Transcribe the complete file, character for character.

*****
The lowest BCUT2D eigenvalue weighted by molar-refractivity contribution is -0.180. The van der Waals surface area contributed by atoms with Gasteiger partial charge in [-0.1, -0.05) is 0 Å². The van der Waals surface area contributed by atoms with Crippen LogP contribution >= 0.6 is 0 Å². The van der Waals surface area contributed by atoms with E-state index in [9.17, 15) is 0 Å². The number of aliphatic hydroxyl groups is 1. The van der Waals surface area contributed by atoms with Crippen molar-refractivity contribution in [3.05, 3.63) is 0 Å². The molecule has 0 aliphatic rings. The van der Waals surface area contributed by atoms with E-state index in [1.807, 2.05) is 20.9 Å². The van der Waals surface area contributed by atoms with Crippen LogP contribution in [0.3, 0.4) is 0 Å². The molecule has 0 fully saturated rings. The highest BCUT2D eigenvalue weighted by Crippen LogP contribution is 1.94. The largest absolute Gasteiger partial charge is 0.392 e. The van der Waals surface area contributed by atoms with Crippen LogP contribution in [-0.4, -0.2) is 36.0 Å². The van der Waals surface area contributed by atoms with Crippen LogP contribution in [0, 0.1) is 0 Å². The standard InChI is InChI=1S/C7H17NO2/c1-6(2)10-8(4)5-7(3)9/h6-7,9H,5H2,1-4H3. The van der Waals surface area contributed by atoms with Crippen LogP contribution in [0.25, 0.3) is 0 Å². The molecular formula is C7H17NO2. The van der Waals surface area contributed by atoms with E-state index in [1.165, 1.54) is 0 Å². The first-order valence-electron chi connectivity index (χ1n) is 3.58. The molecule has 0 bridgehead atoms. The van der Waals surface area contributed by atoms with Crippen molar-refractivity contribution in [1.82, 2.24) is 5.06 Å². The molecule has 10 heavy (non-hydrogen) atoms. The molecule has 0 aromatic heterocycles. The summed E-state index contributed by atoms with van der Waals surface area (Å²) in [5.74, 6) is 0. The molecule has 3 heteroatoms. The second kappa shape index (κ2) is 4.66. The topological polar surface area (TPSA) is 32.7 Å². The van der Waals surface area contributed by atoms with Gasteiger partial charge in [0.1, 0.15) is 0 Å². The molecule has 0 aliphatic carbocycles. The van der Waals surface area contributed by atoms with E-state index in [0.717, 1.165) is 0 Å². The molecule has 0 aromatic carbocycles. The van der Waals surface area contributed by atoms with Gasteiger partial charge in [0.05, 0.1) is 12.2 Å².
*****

The lowest BCUT2D eigenvalue weighted by molar-refractivity contribution is -0.180. The van der Waals surface area contributed by atoms with Gasteiger partial charge in [-0.1, -0.05) is 0 Å². The van der Waals surface area contributed by atoms with Crippen LogP contribution >= 0.6 is 0 Å². The van der Waals surface area contributed by atoms with E-state index in [9.17, 15) is 0 Å². The number of aliphatic hydroxyl groups is 1. The van der Waals surface area contributed by atoms with Crippen molar-refractivity contribution in [3.05, 3.63) is 0 Å². The molecule has 0 aliphatic rings. The van der Waals surface area contributed by atoms with E-state index in [1.807, 2.05) is 20.9 Å². The van der Waals surface area contributed by atoms with Crippen LogP contribution in [0.3, 0.4) is 0 Å². The molecule has 0 fully saturated rings. The highest BCUT2D eigenvalue weighted by Crippen LogP contribution is 1.94. The largest absolute Gasteiger partial charge is 0.392 e. The van der Waals surface area contributed by atoms with Crippen LogP contribution in [-0.4, -0.2) is 36.0 Å². The van der Waals surface area contributed by atoms with Crippen LogP contribution in [0, 0.1) is 0 Å². The standard InChI is InChI=1S/C7H17NO2/c1-6(2)10-8(4)5-7(3)9/h6-7,9H,5H2,1-4H3. The van der Waals surface area contributed by atoms with Crippen LogP contribution in [0.25, 0.3) is 0 Å². The molecular formula is C7H17NO2. The van der Waals surface area contributed by atoms with E-state index in [1.165, 1.54) is 0 Å². The first-order valence-electron chi connectivity index (χ1n) is 3.58. The molecule has 0 bridgehead atoms. The van der Waals surface area contributed by atoms with Crippen molar-refractivity contribution in [1.82, 2.24) is 5.06 Å². The molecule has 10 heavy (non-hydrogen) atoms. The molecule has 0 aromatic heterocycles. The summed E-state index contributed by atoms with van der Waals surface area (Å²) in [5.74, 6) is 0. The molecule has 3 heteroatoms. The second kappa shape index (κ2) is 4.66. The topological polar surface area (TPSA) is 32.7 Å². The van der Waals surface area contributed by atoms with Gasteiger partial charge in [0.1, 0.15) is 0 Å². The molecule has 0 aliphatic carbocycles. The van der Waals surface area contributed by atoms with E-state index in [0.717, 1.165) is 0 Å². The molecule has 0 aromatic carbocycles. The van der Waals surface area contributed by atoms with Gasteiger partial charge in [0.05, 0.1) is 12.2 Å².